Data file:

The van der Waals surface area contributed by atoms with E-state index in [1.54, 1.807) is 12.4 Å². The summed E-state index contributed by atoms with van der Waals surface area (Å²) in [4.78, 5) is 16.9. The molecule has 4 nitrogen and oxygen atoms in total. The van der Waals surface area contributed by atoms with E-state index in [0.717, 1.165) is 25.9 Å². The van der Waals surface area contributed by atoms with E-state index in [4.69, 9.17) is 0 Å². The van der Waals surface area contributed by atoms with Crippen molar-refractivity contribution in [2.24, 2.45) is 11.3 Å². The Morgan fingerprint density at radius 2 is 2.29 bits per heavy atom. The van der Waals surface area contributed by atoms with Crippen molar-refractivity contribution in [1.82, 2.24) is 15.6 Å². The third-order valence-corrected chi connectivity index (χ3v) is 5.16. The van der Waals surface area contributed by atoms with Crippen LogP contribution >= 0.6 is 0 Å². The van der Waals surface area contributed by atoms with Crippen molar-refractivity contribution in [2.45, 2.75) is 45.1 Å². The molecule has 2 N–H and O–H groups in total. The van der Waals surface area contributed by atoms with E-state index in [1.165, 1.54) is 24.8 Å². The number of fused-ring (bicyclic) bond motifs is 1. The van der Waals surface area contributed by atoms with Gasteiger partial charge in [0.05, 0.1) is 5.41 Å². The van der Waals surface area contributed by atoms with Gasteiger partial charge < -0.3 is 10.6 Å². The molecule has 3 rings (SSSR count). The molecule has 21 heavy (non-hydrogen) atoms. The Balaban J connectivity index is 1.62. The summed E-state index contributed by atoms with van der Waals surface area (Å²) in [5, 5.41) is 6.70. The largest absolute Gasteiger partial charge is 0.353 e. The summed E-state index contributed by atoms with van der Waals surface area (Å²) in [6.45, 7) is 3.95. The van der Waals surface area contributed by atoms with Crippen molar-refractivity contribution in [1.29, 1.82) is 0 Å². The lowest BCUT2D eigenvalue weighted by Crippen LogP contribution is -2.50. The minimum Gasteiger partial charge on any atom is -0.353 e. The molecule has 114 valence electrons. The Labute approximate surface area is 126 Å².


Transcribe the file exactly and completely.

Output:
The van der Waals surface area contributed by atoms with E-state index in [1.54, 1.807) is 12.4 Å². The summed E-state index contributed by atoms with van der Waals surface area (Å²) in [4.78, 5) is 16.9. The molecule has 4 nitrogen and oxygen atoms in total. The van der Waals surface area contributed by atoms with E-state index in [0.717, 1.165) is 25.9 Å². The van der Waals surface area contributed by atoms with E-state index in [4.69, 9.17) is 0 Å². The van der Waals surface area contributed by atoms with Crippen molar-refractivity contribution in [2.24, 2.45) is 11.3 Å². The Morgan fingerprint density at radius 2 is 2.29 bits per heavy atom. The van der Waals surface area contributed by atoms with Crippen molar-refractivity contribution in [1.82, 2.24) is 15.6 Å². The third-order valence-corrected chi connectivity index (χ3v) is 5.16. The van der Waals surface area contributed by atoms with Crippen LogP contribution >= 0.6 is 0 Å². The van der Waals surface area contributed by atoms with Crippen molar-refractivity contribution in [2.45, 2.75) is 45.1 Å². The molecule has 2 N–H and O–H groups in total. The van der Waals surface area contributed by atoms with E-state index in [1.165, 1.54) is 24.8 Å². The number of fused-ring (bicyclic) bond motifs is 1. The van der Waals surface area contributed by atoms with Gasteiger partial charge in [0.05, 0.1) is 5.41 Å². The van der Waals surface area contributed by atoms with Gasteiger partial charge < -0.3 is 10.6 Å². The molecule has 3 rings (SSSR count). The molecule has 21 heavy (non-hydrogen) atoms. The Balaban J connectivity index is 1.62. The summed E-state index contributed by atoms with van der Waals surface area (Å²) in [5, 5.41) is 6.70. The largest absolute Gasteiger partial charge is 0.353 e. The summed E-state index contributed by atoms with van der Waals surface area (Å²) in [6.45, 7) is 3.95. The van der Waals surface area contributed by atoms with Crippen molar-refractivity contribution in [1.29, 1.82) is 0 Å². The lowest BCUT2D eigenvalue weighted by Crippen LogP contribution is -2.50. The minimum Gasteiger partial charge on any atom is -0.353 e. The molecule has 114 valence electrons. The Labute approximate surface area is 126 Å².